The production of loline alkaloids in artificial and natural grass/endophyte associations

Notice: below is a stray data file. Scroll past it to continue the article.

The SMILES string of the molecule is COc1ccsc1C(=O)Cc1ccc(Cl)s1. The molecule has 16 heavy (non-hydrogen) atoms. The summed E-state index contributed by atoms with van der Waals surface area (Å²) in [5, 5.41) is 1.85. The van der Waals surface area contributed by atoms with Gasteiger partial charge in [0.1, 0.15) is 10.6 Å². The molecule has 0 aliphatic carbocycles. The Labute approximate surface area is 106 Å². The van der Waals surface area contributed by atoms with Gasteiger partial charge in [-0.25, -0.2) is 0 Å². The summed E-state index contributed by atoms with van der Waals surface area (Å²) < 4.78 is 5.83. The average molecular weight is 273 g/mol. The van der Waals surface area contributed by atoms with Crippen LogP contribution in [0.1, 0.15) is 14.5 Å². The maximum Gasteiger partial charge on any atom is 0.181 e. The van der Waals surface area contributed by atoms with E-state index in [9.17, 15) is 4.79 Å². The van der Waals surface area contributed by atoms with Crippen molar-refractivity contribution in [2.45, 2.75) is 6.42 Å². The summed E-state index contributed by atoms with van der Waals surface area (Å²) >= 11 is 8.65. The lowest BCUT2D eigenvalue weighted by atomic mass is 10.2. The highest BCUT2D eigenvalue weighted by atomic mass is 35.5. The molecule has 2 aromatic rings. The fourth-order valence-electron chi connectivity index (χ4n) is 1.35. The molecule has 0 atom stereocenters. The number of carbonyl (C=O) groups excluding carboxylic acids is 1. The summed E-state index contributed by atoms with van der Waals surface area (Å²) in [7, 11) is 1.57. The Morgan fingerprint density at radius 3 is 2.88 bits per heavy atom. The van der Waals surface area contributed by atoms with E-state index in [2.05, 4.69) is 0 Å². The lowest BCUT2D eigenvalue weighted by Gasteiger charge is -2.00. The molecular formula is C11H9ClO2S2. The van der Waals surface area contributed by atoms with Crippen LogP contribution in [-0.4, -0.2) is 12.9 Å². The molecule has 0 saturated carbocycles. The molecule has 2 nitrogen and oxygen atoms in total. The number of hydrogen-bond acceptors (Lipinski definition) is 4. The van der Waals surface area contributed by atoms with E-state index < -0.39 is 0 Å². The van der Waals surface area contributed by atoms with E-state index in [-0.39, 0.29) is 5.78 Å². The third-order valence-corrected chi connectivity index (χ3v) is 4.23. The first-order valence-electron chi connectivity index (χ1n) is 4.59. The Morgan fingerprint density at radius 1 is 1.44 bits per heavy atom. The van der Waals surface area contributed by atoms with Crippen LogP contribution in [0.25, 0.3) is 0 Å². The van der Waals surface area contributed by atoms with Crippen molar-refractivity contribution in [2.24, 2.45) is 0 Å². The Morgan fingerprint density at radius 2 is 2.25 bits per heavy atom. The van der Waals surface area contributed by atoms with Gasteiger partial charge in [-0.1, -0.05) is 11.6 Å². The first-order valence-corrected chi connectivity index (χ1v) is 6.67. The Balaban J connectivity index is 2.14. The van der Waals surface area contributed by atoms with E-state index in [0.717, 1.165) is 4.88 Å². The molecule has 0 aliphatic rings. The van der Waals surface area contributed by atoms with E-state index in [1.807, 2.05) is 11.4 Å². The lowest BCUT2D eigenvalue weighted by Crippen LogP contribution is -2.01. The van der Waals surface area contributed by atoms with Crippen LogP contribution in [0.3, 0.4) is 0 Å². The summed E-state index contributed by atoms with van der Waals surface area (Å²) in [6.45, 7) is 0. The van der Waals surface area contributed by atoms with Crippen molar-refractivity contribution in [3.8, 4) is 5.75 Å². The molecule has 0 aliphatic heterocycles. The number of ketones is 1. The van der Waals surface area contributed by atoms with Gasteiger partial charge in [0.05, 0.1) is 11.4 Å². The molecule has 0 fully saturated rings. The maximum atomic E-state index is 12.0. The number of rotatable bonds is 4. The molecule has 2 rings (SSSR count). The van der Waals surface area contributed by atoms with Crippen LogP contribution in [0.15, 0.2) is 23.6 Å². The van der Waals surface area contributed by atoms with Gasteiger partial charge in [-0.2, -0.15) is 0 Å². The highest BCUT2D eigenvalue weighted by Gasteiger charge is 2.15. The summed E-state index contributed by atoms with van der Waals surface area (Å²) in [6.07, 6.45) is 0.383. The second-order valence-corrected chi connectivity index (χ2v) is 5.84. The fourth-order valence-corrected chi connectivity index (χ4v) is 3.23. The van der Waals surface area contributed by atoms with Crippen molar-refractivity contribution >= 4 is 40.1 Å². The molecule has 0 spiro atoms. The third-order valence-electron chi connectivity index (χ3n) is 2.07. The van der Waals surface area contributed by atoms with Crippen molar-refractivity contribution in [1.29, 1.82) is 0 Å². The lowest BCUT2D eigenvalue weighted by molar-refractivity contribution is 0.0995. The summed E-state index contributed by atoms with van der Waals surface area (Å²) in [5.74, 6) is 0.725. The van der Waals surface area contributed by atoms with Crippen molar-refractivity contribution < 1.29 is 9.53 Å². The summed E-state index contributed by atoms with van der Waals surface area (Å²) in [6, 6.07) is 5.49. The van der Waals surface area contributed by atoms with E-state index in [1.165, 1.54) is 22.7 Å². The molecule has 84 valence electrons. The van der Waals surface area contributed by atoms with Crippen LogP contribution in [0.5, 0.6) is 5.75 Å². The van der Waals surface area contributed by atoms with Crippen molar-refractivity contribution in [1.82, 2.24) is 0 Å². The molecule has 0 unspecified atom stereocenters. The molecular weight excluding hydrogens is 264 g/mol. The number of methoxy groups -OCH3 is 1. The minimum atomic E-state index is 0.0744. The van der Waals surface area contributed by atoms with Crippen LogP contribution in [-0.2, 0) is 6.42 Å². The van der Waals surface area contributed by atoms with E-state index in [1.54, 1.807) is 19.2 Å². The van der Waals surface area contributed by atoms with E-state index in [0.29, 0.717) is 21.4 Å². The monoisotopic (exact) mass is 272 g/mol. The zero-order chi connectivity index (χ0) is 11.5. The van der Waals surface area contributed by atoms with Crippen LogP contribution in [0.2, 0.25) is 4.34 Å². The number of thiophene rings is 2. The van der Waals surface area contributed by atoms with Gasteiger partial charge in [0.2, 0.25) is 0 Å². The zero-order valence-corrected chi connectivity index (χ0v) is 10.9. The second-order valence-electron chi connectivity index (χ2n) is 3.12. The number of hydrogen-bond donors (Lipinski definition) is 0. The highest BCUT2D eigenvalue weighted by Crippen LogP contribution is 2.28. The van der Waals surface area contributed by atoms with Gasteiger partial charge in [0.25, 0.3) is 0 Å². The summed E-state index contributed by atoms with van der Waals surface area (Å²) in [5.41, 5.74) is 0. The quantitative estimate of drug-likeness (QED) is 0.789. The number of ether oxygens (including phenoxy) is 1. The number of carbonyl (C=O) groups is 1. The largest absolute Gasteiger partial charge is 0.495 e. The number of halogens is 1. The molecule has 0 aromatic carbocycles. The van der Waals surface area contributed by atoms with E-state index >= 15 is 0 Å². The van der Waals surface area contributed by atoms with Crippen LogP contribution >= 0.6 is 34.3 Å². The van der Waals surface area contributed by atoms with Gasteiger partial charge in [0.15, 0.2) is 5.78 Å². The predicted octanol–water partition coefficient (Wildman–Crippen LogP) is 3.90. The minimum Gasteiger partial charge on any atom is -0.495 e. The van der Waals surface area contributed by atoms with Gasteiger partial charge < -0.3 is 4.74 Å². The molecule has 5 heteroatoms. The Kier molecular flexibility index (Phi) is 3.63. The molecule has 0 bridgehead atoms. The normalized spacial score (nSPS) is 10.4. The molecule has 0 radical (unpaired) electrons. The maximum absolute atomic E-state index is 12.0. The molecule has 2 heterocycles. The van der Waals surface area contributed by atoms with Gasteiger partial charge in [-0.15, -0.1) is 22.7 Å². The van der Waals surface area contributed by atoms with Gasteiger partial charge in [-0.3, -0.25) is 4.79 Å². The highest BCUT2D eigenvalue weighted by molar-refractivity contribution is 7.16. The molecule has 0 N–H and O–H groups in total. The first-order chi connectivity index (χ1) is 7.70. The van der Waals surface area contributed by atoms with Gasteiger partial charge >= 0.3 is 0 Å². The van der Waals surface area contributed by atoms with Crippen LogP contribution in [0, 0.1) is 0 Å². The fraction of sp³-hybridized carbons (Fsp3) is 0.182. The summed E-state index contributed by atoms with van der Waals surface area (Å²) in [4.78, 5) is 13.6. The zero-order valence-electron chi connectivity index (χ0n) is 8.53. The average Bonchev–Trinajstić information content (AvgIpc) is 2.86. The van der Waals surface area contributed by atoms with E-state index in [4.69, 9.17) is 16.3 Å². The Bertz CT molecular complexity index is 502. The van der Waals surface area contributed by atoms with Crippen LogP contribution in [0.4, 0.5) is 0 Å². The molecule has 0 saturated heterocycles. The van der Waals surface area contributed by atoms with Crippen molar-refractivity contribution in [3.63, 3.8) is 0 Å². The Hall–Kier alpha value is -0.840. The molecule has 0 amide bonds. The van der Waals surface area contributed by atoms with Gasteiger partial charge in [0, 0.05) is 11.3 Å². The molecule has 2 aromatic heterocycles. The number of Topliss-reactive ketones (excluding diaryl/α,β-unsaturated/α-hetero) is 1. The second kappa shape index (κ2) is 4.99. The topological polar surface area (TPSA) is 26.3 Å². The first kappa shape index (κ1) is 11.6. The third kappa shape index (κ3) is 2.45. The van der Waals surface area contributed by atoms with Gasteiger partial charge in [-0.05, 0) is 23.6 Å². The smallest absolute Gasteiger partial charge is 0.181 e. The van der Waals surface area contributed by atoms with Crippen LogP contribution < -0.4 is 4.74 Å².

AbstractInfection of grasses by Neotyphodium spp. endophytes is associated with the presence of alkaloids. This study investigated the production of loline alkaloids in endophyte-infected tall fescue, meadow fescue and perennial ryegrass. Most of the grass/endophyte associations were artificially created by inoculating parent plants with different Neotyphodium endophytes. The presence of lolines was dependent upon endophyte species and strain, but host species also influenced which lolines were produced. Concentrations of the different lolines, and the ratio at which they occurred, were also dependent upon endophyte isolate and host species. These findings are significant given that lolines contribute to host resistance against some insect pests.